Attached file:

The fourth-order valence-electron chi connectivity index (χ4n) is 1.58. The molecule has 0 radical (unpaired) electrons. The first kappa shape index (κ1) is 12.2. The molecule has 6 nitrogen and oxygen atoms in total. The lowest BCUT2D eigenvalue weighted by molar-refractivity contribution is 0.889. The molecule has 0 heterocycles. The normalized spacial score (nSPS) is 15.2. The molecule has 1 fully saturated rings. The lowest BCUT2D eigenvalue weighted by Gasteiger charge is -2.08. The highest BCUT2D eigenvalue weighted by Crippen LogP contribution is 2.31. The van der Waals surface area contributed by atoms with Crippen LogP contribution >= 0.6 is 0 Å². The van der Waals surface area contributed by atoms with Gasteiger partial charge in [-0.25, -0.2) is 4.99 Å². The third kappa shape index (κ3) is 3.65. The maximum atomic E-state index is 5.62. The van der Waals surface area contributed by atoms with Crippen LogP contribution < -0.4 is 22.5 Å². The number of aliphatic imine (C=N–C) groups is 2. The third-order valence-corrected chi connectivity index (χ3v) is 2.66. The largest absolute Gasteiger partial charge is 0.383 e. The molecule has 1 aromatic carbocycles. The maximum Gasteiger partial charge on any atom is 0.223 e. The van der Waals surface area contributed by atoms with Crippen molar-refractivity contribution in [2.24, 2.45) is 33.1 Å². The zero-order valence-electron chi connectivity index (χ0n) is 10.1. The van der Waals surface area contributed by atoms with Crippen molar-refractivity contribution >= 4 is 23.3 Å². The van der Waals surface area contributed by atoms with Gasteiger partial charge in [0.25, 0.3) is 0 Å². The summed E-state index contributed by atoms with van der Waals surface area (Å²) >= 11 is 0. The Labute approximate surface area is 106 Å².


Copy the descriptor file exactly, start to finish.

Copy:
The fourth-order valence-electron chi connectivity index (χ4n) is 1.58. The molecule has 0 radical (unpaired) electrons. The first kappa shape index (κ1) is 12.2. The molecule has 6 nitrogen and oxygen atoms in total. The lowest BCUT2D eigenvalue weighted by molar-refractivity contribution is 0.889. The molecule has 0 heterocycles. The normalized spacial score (nSPS) is 15.2. The molecule has 1 fully saturated rings. The lowest BCUT2D eigenvalue weighted by Gasteiger charge is -2.08. The highest BCUT2D eigenvalue weighted by Crippen LogP contribution is 2.31. The van der Waals surface area contributed by atoms with Crippen LogP contribution >= 0.6 is 0 Å². The van der Waals surface area contributed by atoms with Gasteiger partial charge in [-0.25, -0.2) is 4.99 Å². The third kappa shape index (κ3) is 3.65. The maximum atomic E-state index is 5.62. The van der Waals surface area contributed by atoms with Crippen LogP contribution < -0.4 is 22.5 Å². The number of aliphatic imine (C=N–C) groups is 2. The third-order valence-corrected chi connectivity index (χ3v) is 2.66. The largest absolute Gasteiger partial charge is 0.383 e. The molecule has 1 aromatic carbocycles. The maximum Gasteiger partial charge on any atom is 0.223 e. The van der Waals surface area contributed by atoms with Crippen molar-refractivity contribution in [2.24, 2.45) is 33.1 Å². The zero-order valence-electron chi connectivity index (χ0n) is 10.1. The van der Waals surface area contributed by atoms with Crippen molar-refractivity contribution >= 4 is 23.3 Å². The van der Waals surface area contributed by atoms with Gasteiger partial charge in [0.25, 0.3) is 0 Å². The summed E-state index contributed by atoms with van der Waals surface area (Å²) >= 11 is 0. The Labute approximate surface area is 106 Å².